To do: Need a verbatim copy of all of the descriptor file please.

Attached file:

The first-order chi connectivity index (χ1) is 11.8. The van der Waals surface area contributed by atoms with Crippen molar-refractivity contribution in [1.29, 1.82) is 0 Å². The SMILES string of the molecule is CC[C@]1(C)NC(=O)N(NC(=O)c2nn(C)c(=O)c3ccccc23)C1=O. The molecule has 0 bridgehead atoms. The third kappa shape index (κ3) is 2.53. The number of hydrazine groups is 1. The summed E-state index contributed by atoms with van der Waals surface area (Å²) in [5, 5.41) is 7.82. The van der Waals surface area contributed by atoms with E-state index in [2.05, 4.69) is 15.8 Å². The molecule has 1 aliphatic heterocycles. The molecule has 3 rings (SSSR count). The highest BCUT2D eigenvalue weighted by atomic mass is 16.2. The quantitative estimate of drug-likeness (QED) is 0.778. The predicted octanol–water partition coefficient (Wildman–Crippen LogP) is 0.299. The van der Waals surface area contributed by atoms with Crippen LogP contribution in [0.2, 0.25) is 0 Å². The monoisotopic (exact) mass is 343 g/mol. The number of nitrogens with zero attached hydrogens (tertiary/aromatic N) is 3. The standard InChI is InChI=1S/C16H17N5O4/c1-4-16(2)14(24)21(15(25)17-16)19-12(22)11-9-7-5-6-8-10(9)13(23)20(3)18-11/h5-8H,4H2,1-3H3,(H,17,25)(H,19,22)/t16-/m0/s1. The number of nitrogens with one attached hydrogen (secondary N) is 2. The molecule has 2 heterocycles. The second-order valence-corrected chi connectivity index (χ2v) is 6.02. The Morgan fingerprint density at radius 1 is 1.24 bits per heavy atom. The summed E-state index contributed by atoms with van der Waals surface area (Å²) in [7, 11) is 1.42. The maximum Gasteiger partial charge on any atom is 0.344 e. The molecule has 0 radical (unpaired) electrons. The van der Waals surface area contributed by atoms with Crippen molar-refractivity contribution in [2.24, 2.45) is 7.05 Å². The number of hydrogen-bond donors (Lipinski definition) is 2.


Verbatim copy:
The first-order chi connectivity index (χ1) is 11.8. The van der Waals surface area contributed by atoms with Crippen molar-refractivity contribution in [1.29, 1.82) is 0 Å². The SMILES string of the molecule is CC[C@]1(C)NC(=O)N(NC(=O)c2nn(C)c(=O)c3ccccc23)C1=O. The molecule has 0 bridgehead atoms. The third kappa shape index (κ3) is 2.53. The number of hydrazine groups is 1. The summed E-state index contributed by atoms with van der Waals surface area (Å²) in [5, 5.41) is 7.82. The van der Waals surface area contributed by atoms with E-state index in [2.05, 4.69) is 15.8 Å². The molecule has 1 aliphatic heterocycles. The molecule has 3 rings (SSSR count). The highest BCUT2D eigenvalue weighted by atomic mass is 16.2. The quantitative estimate of drug-likeness (QED) is 0.778. The predicted octanol–water partition coefficient (Wildman–Crippen LogP) is 0.299. The van der Waals surface area contributed by atoms with Crippen LogP contribution in [0.2, 0.25) is 0 Å². The monoisotopic (exact) mass is 343 g/mol. The number of nitrogens with zero attached hydrogens (tertiary/aromatic N) is 3. The standard InChI is InChI=1S/C16H17N5O4/c1-4-16(2)14(24)21(15(25)17-16)19-12(22)11-9-7-5-6-8-10(9)13(23)20(3)18-11/h5-8H,4H2,1-3H3,(H,17,25)(H,19,22)/t16-/m0/s1. The number of nitrogens with one attached hydrogen (secondary N) is 2. The molecule has 2 heterocycles. The second-order valence-corrected chi connectivity index (χ2v) is 6.02. The Morgan fingerprint density at radius 1 is 1.24 bits per heavy atom. The summed E-state index contributed by atoms with van der Waals surface area (Å²) in [7, 11) is 1.42. The maximum Gasteiger partial charge on any atom is 0.344 e. The molecule has 0 radical (unpaired) electrons. The van der Waals surface area contributed by atoms with Crippen molar-refractivity contribution in [2.24, 2.45) is 7.05 Å². The number of hydrogen-bond donors (Lipinski definition) is 2.